I'm developing a game that has a lot of rooms and most rooms will have between 2 and 15 users. On the UI there is a list of all the players currently in the room. I'm wondering, when someone joins a room, should the server send the entire list of players (admittedly not much) to everyone, or just the delta?

Option 1) Send the entire list to the new person joining because he needs all of them and send the one user to the rest of the players because they already know who else is in the room. Possible synchronization issues and harder to code.

Option 2) When someone enters or leaves a room, resend the entire list of players to everyone. No synchronization issues, much easier to code and test, but increased packet sizes.

Which option would you choose or is there a third one? For reference I'm using node.js and socket.io.

  • 1
    \$\begingroup\$ Go for the easiest implementation that reliably meets the scale and performance needs of your application. So, since you've said nothing about the needs of your application in this regard, we can't help you decide that. \$\endgroup\$
    – jfriend00
    Commented Sep 11, 2015 at 17:00
  • \$\begingroup\$ How much data needs to be sent per player? how many rooms? How often do players switch rooms? You will probably do well with the simplest solution, which is to send the whole state of the room. \$\endgroup\$
    – VaTTeRGeR
    Commented Sep 11, 2015 at 17:02
  • \$\begingroup\$ I guess what I'm mostly asking is if I'm missing something that might cause a synchronization issue or what the most common approach is in this scenario. \$\endgroup\$ Commented Sep 11, 2015 at 17:03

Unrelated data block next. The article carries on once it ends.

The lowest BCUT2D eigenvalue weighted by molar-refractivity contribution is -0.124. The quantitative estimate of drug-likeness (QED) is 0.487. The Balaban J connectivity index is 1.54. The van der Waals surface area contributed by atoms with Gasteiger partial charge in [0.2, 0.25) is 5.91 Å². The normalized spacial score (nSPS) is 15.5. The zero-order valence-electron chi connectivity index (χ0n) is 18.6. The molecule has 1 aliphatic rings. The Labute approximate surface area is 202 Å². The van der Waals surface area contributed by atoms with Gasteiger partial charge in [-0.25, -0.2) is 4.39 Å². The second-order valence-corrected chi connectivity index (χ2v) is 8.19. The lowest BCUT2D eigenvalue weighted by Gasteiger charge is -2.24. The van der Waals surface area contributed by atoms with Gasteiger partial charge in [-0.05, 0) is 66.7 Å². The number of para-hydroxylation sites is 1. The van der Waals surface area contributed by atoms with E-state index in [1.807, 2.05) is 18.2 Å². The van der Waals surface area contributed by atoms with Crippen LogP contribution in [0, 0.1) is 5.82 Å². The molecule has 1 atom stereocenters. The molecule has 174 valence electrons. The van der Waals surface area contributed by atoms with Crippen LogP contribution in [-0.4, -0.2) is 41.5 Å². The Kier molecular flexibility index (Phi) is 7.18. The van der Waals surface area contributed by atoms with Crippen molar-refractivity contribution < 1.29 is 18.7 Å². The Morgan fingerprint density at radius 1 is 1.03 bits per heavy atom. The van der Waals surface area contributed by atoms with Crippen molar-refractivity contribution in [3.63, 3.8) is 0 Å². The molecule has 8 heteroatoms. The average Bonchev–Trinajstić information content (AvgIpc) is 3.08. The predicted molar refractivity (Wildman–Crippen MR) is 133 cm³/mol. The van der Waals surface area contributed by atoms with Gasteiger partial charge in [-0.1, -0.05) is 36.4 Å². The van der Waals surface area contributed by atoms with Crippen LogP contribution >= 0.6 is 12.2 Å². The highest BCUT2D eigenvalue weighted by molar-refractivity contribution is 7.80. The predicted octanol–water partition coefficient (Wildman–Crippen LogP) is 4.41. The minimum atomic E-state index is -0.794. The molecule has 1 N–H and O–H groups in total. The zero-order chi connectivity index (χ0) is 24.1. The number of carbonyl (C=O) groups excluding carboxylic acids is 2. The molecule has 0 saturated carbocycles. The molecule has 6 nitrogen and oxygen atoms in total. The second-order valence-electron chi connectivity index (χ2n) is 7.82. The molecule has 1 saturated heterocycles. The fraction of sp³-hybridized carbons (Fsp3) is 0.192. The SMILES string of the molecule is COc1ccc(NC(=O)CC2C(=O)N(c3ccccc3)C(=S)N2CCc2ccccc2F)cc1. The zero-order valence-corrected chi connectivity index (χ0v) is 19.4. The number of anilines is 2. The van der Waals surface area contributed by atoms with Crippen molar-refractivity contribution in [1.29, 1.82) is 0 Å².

• \$\begingroup\$ Players don't switch rooms that often. The data that would need to be sent is just the names of all the players and their current scores. \$\endgroup\$ Commented Sep 11, 2015 at 17:04
  • 2
    \$\begingroup\$ Generally, you want to keep the traffic as low as possible, as far as I know the best practice is to send delta, but have a sync mechanic(resend) run from time to time. But for your scale, anything but the simpliest solution would be overkill \$\endgroup\$
    – wondra
    Commented Sep 11, 2015 at 17:11

2 Answers 2


Send the whole list. It will probably fit in the minimum packet size of your network.

For example, Ethernet packet size is usually 1500 bytes, and Wifi is usually 2312 bytes. Your upper bound list of 15 user ids (names?) should fit in one, or maybe two what with various overhead & metadata you might have.

And, just generally, get it working, and let evidence guide further optimizations...


A third option of sorts: Sufficiently large (or privacy minded) IRC channels may not send a user list, and may not even send join/part notifications. The IRC client can build up a user list by adding anyone missing when they chat, since e.g. their nick is encoded into the chat message anyways.

The IRC server may be configured to send join/part messages, and may be configured to send a user list on joining, but it's no big deal if it doesn't. You just end up with an empty user list that's only populated by people actually chatting. The client may request a user list and overwrite it's local list if it receives a response - but again, no big deal if there's no response.

Different IRC clients end up with only partial user lists in these cases as a result, but that's not actually a big deal. And when the server does send the necessary information, the only sync issues I've run into, when implementing IRC clients and bots, had to do with not properly handling case insensitive identifiers, or mishandling "myself" - nothing to do with the specific protocol style used.

I imagine the server side is similarly straightforward. Doubly so in nodejs, where you don't have to worry about multithreading.


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